Tuesday, 9 February 2016

mimocycline adds nothing to beta interferon to block relapse

Sørensen PS, Sellebjerg F, Lycke J, Färkkilä M, Créange A, Lund CG, Schluep M, Frederiksen JL, Stenager E, Pfleger C, Garde E, Kinnunen E, Marhardt K; RECYCLINE Study Investigators. Minocycline added to subcutaneous interferon β-1a in multiple sclerosis: randomized RECYCLINE study. Eur J Neurol. 2016. doi: 10.1111/ene.12953. [Epub ahead of print]

BACKGROUND AND PURPOSE:Combining different therapies may improve disease control in patients with relapsing-remitting multiple sclerosis(RRMS). This study assessed the efficacy and safety of minocycline added to subcutaneous (sc) interferon (IFN) β-1a therapy.
METHODS:This was a double-blind, randomized, placebo-controlled multicentre study. Within 3 months (±1 month) of starting sc IFN β-1a 44 μg three times weekly, patients with RRMS were randomized to minocycline 100 mg twice daily or placebo, added to sc IFN β-1a, for 96 weeks. The primary efficacy endpoint was the time to first qualifying relapse. Secondary efficacy endpoints were the annualized relapse rate for qualifying relapses, the number of new/enlarging T2-weighted lesions and change in brain volume [magnetic resonance imaging (MRI) was performed only in a few selected centres]. In addition, a number of tertiary efficacy endpoints were assessed.
RESULTS:One hundred and forty-nine patients received minocycline and 155 received placebo; MRI data were available for 23 and 27 patients, respectively. The time to first qualifying relapse did not differ significantly for minocycline versus placebo (hazard ratio 0.85; 95% confidence interval 0.53, 1.35; log-rank = 0.50; P = 0.48). There were no statistically significant differences between the two groups on other efficacy endpoints, although some numerical trends in favour of minocycline were observed. No unexpected adverse events were reported, but more patients discontinued because of adverse events with minocycline versus placebo.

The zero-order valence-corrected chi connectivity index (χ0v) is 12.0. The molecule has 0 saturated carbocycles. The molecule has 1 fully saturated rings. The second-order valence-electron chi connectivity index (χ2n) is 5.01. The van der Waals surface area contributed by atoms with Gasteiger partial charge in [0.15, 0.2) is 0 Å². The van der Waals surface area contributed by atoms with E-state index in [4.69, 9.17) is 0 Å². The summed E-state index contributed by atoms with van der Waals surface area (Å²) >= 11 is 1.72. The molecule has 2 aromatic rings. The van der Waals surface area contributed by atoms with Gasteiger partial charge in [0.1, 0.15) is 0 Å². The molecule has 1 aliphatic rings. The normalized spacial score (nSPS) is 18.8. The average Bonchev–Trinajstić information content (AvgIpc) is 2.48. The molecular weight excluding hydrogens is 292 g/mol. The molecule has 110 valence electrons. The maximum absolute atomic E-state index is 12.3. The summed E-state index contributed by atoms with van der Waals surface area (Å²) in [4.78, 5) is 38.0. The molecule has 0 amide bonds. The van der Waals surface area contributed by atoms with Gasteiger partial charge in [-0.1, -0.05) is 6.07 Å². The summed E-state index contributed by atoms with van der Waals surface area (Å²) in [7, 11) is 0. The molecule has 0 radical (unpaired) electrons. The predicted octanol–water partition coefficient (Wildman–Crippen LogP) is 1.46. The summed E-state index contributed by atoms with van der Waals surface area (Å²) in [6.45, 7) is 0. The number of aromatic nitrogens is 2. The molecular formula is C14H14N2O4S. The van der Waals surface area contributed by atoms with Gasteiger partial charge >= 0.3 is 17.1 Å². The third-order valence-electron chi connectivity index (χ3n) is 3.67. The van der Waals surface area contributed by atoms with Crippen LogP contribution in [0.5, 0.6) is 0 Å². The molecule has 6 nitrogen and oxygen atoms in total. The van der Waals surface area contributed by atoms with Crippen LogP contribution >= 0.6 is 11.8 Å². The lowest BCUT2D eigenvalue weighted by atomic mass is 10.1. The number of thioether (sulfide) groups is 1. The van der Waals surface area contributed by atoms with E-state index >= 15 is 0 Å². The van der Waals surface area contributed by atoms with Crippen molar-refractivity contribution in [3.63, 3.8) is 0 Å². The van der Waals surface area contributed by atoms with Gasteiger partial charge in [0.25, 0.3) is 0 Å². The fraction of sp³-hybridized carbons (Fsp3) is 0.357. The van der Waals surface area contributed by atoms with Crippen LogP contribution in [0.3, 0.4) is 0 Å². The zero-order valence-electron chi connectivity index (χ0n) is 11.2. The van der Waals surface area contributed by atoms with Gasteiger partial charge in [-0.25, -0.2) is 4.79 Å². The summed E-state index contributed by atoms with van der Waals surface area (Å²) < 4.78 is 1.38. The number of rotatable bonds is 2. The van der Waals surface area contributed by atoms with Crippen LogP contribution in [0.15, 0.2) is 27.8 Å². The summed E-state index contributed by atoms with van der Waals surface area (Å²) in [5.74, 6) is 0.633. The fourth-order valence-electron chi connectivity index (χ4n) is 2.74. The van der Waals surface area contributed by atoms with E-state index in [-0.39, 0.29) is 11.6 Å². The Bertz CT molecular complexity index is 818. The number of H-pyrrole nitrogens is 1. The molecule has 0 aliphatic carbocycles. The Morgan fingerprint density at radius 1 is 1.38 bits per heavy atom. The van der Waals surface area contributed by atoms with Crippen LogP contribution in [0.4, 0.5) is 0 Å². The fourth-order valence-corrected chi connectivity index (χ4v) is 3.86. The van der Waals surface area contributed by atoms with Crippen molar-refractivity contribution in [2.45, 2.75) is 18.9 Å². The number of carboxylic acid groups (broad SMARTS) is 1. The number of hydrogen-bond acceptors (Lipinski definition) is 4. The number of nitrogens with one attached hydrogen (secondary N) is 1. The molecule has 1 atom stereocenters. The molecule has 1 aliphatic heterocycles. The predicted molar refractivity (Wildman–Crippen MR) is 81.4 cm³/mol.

CONCLUSION: Minocycline showed no statistically significant beneficial effect when added to sc IFN β-1a therapy


Some studies have suggested that the anti-biotic minocycline can inhbit microglial activation and so it should be neuroprotective, which it has the potential to be. However, it has been suggested to be immunosupressive too.This is based on some EAE studies. This may be due in some instances be due stressful effects as  mimocycline is very very acidic. So if you do not adjust the pH it is going to be like  hydrocloric acid and will burn your insides and cause stressful effects that control the immune response if you are a mouse. Adjust the PH and it is not much of an immunosuppessive and in this study, this is what was found.  That it was not much of an immunosuppressive so like mouse like man, and could not add any thing to beta interferon. However if it was going to be neuroprotective inhibiting relapses is not what you would be targeting so is it a neuroprotective the jury is still out.

5 comments:

  1. When I read one of ECTRIMS 2015 posters on the use of minocycline for the treatment of CIS, and even though it has neuroprotective activity by inhibiting the cells of the microglia, as is that minocycline is then inserts the possibility of interaction of the intestinal microbiome and MS? (For since it is an antibiotic continued use would destroy the intestinal flora) ...

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  2. MD, I don't understand the point about acidity of minocycline: we have fairly concentrated HCl in the stomach anyway! Also, there are basic amines in the molecule of monocycline; well, I agree - two basic amines per three acidic phenols, but aspirin is a much stronger acid than minocycline, yet it is taken by millions of people (i am not sure if it's taken by mice...). Can you explain?

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    1. This is what MD was referring to.
      https://www.deepdyve.com/lp/wiley/effect-of-minocycline-in-experimental-autoimmune-encephalomyelitis-ZN8GWYf3yg
      This refers to intraperitoneal injection (not oral delivery) when we adjusted the acidity to 7 for the ip injections there was no suppression of disease in our mice.

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    2. The people doing the above study probably didn't read the paper I quoted above from 2002 as its clear that oral monocycline had no effect on disease. One nil to the mouseketeers ;-)

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  3. Thanks mouseketeers, this makes sense

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